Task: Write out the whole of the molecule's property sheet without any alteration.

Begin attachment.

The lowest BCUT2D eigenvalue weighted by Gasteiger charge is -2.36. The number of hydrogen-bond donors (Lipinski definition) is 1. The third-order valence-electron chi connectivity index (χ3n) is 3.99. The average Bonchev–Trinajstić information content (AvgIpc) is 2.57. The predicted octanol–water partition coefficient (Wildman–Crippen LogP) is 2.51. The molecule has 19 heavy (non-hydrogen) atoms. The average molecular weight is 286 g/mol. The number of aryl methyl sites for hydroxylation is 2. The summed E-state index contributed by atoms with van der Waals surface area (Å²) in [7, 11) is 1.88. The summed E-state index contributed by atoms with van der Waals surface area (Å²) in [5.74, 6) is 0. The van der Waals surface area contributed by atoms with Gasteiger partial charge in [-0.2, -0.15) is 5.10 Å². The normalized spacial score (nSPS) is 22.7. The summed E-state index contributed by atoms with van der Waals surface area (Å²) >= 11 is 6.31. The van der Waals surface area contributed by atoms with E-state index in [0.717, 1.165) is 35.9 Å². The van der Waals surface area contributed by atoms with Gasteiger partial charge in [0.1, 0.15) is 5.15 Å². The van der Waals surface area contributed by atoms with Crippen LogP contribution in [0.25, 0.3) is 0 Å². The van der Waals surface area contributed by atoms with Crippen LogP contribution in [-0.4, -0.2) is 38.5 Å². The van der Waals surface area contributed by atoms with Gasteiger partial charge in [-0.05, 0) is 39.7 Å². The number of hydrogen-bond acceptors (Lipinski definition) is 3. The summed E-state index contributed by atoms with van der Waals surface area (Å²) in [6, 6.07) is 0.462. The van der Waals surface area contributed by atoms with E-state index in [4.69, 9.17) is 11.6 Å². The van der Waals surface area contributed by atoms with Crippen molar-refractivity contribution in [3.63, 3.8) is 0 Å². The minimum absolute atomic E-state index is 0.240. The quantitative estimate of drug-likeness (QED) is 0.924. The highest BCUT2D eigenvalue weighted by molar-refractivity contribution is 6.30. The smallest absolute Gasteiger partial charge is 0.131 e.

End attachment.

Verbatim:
The lowest BCUT2D eigenvalue weighted by Gasteiger charge is -2.36. The number of hydrogen-bond donors (Lipinski definition) is 1. The third-order valence-electron chi connectivity index (χ3n) is 3.99. The average Bonchev–Trinajstić information content (AvgIpc) is 2.57. The predicted octanol–water partition coefficient (Wildman–Crippen LogP) is 2.51. The molecule has 19 heavy (non-hydrogen) atoms. The average molecular weight is 286 g/mol. The number of aryl methyl sites for hydroxylation is 2. The summed E-state index contributed by atoms with van der Waals surface area (Å²) in [7, 11) is 1.88. The summed E-state index contributed by atoms with van der Waals surface area (Å²) in [5.74, 6) is 0. The van der Waals surface area contributed by atoms with Gasteiger partial charge in [-0.2, -0.15) is 5.10 Å². The normalized spacial score (nSPS) is 22.7. The summed E-state index contributed by atoms with van der Waals surface area (Å²) >= 11 is 6.31. The van der Waals surface area contributed by atoms with E-state index in [0.717, 1.165) is 35.9 Å². The van der Waals surface area contributed by atoms with Gasteiger partial charge in [0.1, 0.15) is 5.15 Å². The van der Waals surface area contributed by atoms with Crippen LogP contribution in [0.25, 0.3) is 0 Å². The van der Waals surface area contributed by atoms with Crippen LogP contribution in [-0.4, -0.2) is 38.5 Å². The van der Waals surface area contributed by atoms with Gasteiger partial charge in [-0.05, 0) is 39.7 Å². The number of hydrogen-bond acceptors (Lipinski definition) is 3. The summed E-state index contributed by atoms with van der Waals surface area (Å²) in [6, 6.07) is 0.462. The van der Waals surface area contributed by atoms with E-state index in [4.69, 9.17) is 11.6 Å². The van der Waals surface area contributed by atoms with Crippen molar-refractivity contribution in [3.63, 3.8) is 0 Å². The minimum absolute atomic E-state index is 0.240. The quantitative estimate of drug-likeness (QED) is 0.924. The highest BCUT2D eigenvalue weighted by molar-refractivity contribution is 6.30. The smallest absolute Gasteiger partial charge is 0.131 e.